Writers Note: Today’s column is dedicated to all who lost a loved one in the recent Boulder, Colorado tragedy.
“I love my family and know we can still be a family after death. Thanks to Jesus Christ this is possible!” – Annabelle Nielsen
This past October, 20-year-old Annabelle Nielson, slipped and fell down a steep incline while hiking with friends in Switzerland. She died from the injuries that she sustained in the fall. At the time of her passing, Annabelle was serving as a full-time missionary in the German Alpine Mission.
My friend, Chris Brown, was the Mission President for the German Alpine mission for three years. Chris completed his missionary service and returned home to Cheyenne this past summer. While reading about the tragic death, I realized that Chris had worked closely with Annabelle for approximately a year.
I reached out through an email to Chris and his wife, Laura, to express my condolences concerning Annabelle’s tragic death. In his response, Chris told me that Annabelle was “very kind and fun-loving” and that the news of her death had been very hard on both Chris and Laura. Chris closed his email by letting me know that both he and Laura loved Annabelle.
Annabelle’s story brought back to me some very painful memories about my dear friend and law partner, Howard Scotland III. Howard joined my law firm in 2007 and became my law partner in 2010. He was the managing partner of our law firm beginning in 2012.
Prior to becoming an attorney, Howard worked as an underground mine foreman and was also the plant manager of a mine. He acquired a BS in Mining Engineering in 1984 and a Master’s degree in Environmental Engineering from Johns Hopkins University in 1993. Howard acquired his Juris Doctor degree from the University of Wyoming in 2003.
Howard was a dedicated attorney who particularly enjoyed setting up businesses and creating estate plans for his clients. It did not take long before Howard became my true and unwavering friend. Howard was a very social person and he regularly visited my office around 8:00 a.m. to discuss cases and life in general. After practicing law with Howard for just a few months, I quit scheduling client appoints before 8:30 a.m. because I had grown accustomed to Howard’s routine and pleasant morning meetings.
Not once in our six year relationship did I ever observe Howard lose his temper or act in a disrespectful manner toward myself or anyone else who worked at our law firm. Howard was also very encouraging, gracious and kind to my son, RJ, who joined our firm in 2010.
Howard’s father (i.e. Howard Scotland II) also lived in Cheyenne and Howard loved his father a whole lot. Howard always looked forward to his weekly luncheon with his Dad. However, Howard’s life took a turn for the worse in early 2013 when he learned that his father was going to die from a terminal illness.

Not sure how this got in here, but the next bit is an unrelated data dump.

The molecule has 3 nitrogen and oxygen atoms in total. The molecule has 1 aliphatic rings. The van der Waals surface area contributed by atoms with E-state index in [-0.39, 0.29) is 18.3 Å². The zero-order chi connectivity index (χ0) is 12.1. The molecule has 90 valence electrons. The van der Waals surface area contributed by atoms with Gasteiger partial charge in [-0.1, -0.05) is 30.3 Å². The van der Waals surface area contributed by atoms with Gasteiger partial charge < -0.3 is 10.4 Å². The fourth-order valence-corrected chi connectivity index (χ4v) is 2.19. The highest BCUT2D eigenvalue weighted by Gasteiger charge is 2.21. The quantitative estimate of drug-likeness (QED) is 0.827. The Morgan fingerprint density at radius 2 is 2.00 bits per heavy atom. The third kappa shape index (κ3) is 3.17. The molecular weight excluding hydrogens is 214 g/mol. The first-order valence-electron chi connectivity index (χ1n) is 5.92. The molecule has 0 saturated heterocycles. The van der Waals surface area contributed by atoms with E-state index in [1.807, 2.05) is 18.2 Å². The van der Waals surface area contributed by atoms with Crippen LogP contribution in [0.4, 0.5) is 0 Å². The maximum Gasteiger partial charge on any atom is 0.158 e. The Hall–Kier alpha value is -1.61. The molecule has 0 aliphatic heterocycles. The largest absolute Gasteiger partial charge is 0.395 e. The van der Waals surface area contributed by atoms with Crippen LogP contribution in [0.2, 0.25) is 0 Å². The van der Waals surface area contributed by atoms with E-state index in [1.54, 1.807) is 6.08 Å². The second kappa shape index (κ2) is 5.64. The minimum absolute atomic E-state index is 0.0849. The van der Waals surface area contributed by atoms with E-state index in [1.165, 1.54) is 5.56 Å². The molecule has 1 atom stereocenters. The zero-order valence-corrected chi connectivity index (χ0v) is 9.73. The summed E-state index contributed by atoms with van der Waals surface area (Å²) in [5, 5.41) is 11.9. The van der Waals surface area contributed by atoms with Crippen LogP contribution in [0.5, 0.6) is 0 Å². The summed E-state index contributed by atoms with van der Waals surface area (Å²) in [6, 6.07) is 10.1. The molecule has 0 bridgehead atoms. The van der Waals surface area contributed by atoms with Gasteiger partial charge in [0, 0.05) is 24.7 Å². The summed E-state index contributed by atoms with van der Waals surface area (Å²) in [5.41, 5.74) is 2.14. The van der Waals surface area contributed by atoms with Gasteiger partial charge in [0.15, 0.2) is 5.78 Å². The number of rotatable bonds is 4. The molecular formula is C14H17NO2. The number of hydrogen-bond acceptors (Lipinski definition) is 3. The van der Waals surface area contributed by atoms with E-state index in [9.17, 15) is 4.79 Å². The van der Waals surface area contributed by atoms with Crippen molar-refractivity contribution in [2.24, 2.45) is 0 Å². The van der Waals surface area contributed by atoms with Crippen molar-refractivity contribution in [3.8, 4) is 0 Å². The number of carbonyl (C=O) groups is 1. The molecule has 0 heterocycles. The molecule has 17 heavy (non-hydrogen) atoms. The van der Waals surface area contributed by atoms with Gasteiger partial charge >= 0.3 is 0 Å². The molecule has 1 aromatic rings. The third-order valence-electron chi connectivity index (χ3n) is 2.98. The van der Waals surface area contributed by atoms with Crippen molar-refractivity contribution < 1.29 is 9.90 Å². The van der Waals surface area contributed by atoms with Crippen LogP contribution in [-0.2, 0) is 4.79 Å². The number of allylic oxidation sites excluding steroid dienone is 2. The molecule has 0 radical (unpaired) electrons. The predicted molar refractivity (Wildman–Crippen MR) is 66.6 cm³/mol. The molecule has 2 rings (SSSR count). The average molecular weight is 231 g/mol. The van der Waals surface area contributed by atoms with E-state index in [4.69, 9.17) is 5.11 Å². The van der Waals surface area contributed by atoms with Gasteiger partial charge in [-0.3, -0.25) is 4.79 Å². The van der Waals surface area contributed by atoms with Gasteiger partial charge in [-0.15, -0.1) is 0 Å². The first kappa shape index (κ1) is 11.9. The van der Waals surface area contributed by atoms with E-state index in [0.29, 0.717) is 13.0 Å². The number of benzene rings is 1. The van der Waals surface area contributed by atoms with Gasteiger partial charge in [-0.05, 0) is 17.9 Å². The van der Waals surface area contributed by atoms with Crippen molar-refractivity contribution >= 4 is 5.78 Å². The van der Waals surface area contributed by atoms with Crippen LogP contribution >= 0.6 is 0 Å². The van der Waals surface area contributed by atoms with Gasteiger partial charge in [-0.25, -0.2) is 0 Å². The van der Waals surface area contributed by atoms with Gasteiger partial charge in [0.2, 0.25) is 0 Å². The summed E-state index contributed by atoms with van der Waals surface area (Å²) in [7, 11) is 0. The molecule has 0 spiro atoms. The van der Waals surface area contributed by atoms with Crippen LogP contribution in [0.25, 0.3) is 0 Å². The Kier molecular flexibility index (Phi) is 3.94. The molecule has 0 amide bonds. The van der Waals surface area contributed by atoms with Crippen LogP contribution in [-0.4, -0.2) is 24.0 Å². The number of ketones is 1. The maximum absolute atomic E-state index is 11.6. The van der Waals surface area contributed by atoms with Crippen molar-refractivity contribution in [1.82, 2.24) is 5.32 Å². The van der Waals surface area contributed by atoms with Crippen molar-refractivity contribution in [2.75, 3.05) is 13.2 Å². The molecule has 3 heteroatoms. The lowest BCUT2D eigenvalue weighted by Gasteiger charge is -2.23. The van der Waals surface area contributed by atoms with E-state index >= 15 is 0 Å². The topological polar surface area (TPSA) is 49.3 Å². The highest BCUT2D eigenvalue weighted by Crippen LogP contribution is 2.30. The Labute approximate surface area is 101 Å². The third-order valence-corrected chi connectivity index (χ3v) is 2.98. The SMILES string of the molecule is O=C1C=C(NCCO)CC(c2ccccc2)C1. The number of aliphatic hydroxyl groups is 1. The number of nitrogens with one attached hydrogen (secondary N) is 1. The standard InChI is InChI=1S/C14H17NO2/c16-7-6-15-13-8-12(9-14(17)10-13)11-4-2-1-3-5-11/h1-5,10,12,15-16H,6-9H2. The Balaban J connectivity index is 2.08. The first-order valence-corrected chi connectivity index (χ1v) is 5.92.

Howard was not a particularly religious person. He had been deeply wounded many years ago because, while he and his father were attempting to schedule his mother’s funeral, a clergyman declared that Howard’s mother was unworthy to receive a Christian burial.
After learning about his father’s imminent death, Howard often reached out to me for direction and comfort. On one occasion, I walked to Howard’s office to discuss with him a case that we were both working and could see through an interior window that Howard was in his office.
I knocked and tried to open the door, but discovered that his door was locked. I again looked through the window and saw that tears were pouring down from Howard’s eyes and were landing and puddling upon his computer keyboard.
I had with me a key that opened all of the office doors, so I unlocked Howard’s door, entered his office and gave him a heartfelt hug. I then told Howard that I was so sorry about how harsh and painful mortal life could be. Thereafter, I quickly left so that Howard could be alone with his thoughts. Just a few days later, Howard’s father passed.
After Howard buried his dad, I did my utmost to consistently reassure Howard that because of Jesus Christ and Him crucified, Howard would one day be reunited with both his mother and father. Howard appeared to be comforted by my reassurances. M. Russell Ballard was spot on when he wrote, “What matters most is what lasts the longest, and our families are for eternity.”
Little did Howard or I know that Howard would soon be returning to his heavenly and eternal family. The reason that Annabelle’s death brought back such vivid memories of Howard is because, on July 11, 2013, Howard was killed in an accident that occurred while he was hiking with friends in the mountains of southern Colorado.
Please again read Annabelle’s quote at the beginning of this column. She wrote these words for and posted them to her Facebook page on July 1, 2020. I know that Howard has indeed been reunited with his father.
Sister Annabelle’s testimony that Jesus Christ lives and that because of Him we have all been blessed with forever families is her Easter gift to you. Happy Easter.